Matthew Doherty, Executive Director of the USICH, delivered these remarks at the National Alliance to End Homelessness’ National Conference on Ending Family and Youth Homelessness in Los Angeles on March 3, 2018. His remarks were edited slightly for print. This article was originally posted on the USICH blog.
It’s always an honor to be a part of this event. I am humbled by – and inspired by – the opportunity to keep working with all of you – and with the amazing team at USICH.
A big focus for the whole team right now is revising and strengthening the federal strategic plan. We’re committed to building upon the tremendous impact that Opening Doors has had on our shared work, as well as setting a course forward that’s right for 2018 and for the years ahead.
That should be a surprise to no one – we’ve been doing stakeholder input sessions across the country, including with people with lived experiences of homelessness. We’ve also received hundreds of comments through our website.
As we consider all that input, we’re crafting a plan that is squarely focused on the goal that I know we all share: Ensuring that homelessness is a rare, brief, and one-time experience in our country. And that’s for everyone. For families with children. For youth and young adults. For Veterans. For single adults. For people with disabilities.
Rare, brief, and one time: That’s the vision that is driving our work – so we’re also making it the backbone of the revised plan.
The plan will focus on federal strategies to help make sure that homelessness does not happen nearly as often, including strategies for system-building, partnerships with mainstream systems, and a greater emphasis on diversion strategies and on better preventing housing crises and homelessness.
We’ll be emphasizing federal strategies to support comprehensive outreach, low barrier emergency shelter, strong coordinated entry systems, and swift connections to many different forms of permanent housing—with Housing First practices underpinning every element of our response.
The “one-time” section of the plan will focus on helping ensure that people exit to permanent housing stably and successfully. And that they can then use that housing as a platform for accessing other opportunities and for pursuing their goals and dreams for themselves and for their families.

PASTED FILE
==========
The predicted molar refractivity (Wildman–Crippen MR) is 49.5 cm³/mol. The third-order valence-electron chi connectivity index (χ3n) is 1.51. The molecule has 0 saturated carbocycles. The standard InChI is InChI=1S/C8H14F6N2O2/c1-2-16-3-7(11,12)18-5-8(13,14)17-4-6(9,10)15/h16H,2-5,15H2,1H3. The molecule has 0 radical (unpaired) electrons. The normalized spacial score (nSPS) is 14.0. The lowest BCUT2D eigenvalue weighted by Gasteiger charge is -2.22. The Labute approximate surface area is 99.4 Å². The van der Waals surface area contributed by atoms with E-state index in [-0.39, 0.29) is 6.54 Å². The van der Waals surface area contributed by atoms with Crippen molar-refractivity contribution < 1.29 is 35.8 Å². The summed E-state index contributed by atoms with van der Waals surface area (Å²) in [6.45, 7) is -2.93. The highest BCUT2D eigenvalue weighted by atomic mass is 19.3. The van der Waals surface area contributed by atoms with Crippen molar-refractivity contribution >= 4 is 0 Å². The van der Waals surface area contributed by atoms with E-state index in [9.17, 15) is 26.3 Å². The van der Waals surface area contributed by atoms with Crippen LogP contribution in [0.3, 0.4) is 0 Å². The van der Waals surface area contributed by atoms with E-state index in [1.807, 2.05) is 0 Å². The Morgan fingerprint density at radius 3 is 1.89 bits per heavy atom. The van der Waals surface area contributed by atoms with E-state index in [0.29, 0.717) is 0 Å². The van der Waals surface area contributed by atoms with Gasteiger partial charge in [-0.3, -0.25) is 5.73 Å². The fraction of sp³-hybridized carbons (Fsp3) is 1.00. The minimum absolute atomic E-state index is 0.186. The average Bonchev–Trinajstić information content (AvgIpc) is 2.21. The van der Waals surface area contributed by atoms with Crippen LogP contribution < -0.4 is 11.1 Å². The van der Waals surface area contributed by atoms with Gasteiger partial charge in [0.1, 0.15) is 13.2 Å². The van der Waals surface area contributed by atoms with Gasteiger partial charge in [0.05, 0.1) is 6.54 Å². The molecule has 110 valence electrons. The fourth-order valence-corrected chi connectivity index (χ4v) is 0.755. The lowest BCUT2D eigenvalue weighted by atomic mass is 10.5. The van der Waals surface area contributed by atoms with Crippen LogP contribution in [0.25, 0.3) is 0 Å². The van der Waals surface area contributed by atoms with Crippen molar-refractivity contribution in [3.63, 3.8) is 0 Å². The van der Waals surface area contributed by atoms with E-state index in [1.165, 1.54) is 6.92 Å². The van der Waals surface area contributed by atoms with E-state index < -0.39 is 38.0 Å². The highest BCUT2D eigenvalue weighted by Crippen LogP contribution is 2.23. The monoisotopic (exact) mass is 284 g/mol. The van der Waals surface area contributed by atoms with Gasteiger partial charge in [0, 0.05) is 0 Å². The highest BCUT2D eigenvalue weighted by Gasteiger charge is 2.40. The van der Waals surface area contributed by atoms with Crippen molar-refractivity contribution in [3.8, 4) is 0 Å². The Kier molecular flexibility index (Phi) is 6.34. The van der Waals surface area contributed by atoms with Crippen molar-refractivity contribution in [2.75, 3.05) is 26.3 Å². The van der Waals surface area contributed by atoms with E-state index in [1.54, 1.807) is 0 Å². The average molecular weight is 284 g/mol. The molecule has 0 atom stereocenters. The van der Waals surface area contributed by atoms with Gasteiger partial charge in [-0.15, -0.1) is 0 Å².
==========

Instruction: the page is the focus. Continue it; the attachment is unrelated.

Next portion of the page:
But once homelessness is rare, brief, and one-time, we’ll need to sustain that success. So, the plan will also include strategies to help states and communities build lasting systems now that will be able to respond to housing instability and homelessness quickly and efficiently into the future.
We’re currently aiming to get the new version of the plan into your hands just in time for this summer’s NAEH conference – but we may have to adjust that timing to get it to final form.
Our Biggest Challenges
Clearly, for this plan to succeed, we’ll need to confront some major challenges together.
We’ll need to make sure that we can sustain and build upon the momentum that we’ve generated; and we’ll need to create that momentum on behalf of every population experiencing homelessness. And we’ll need to sustain that momentum throughout the long and hard job of taking what we know works to the scale that we need–including access to enough housing that people can truly afford.
We’ve got to do more to respond to the real and nightly crisis of people experiencing unsheltered homelessness. But we must not repeat past mistakes of focusing only on where people will be tonight without also planning for where people will succeed in the long term.
And as we tackle these challenges, we’ve got to do the hard work—within ourselves, within our agencies, and within our communities—to confront and eliminate inequities in risks and experiences of homelessness. That is going to require the mobilization of many other partners and systems, like the justice system, that help create those disparities.
This conference has me feeling energized and motivated to tackle every one of the challenges that we must face together. I hope you all feel the same, because without your partnership, the new version of the federal plan will just be words—probably a lot of words—on paper.
Together, I know we can carry this work forward and take it to new heights—until we’ve ended homelessness, once and for all. Until it is truly a rare, brief, and one-time experience in our communities. Thank you for your partnership and for all that you do every single day.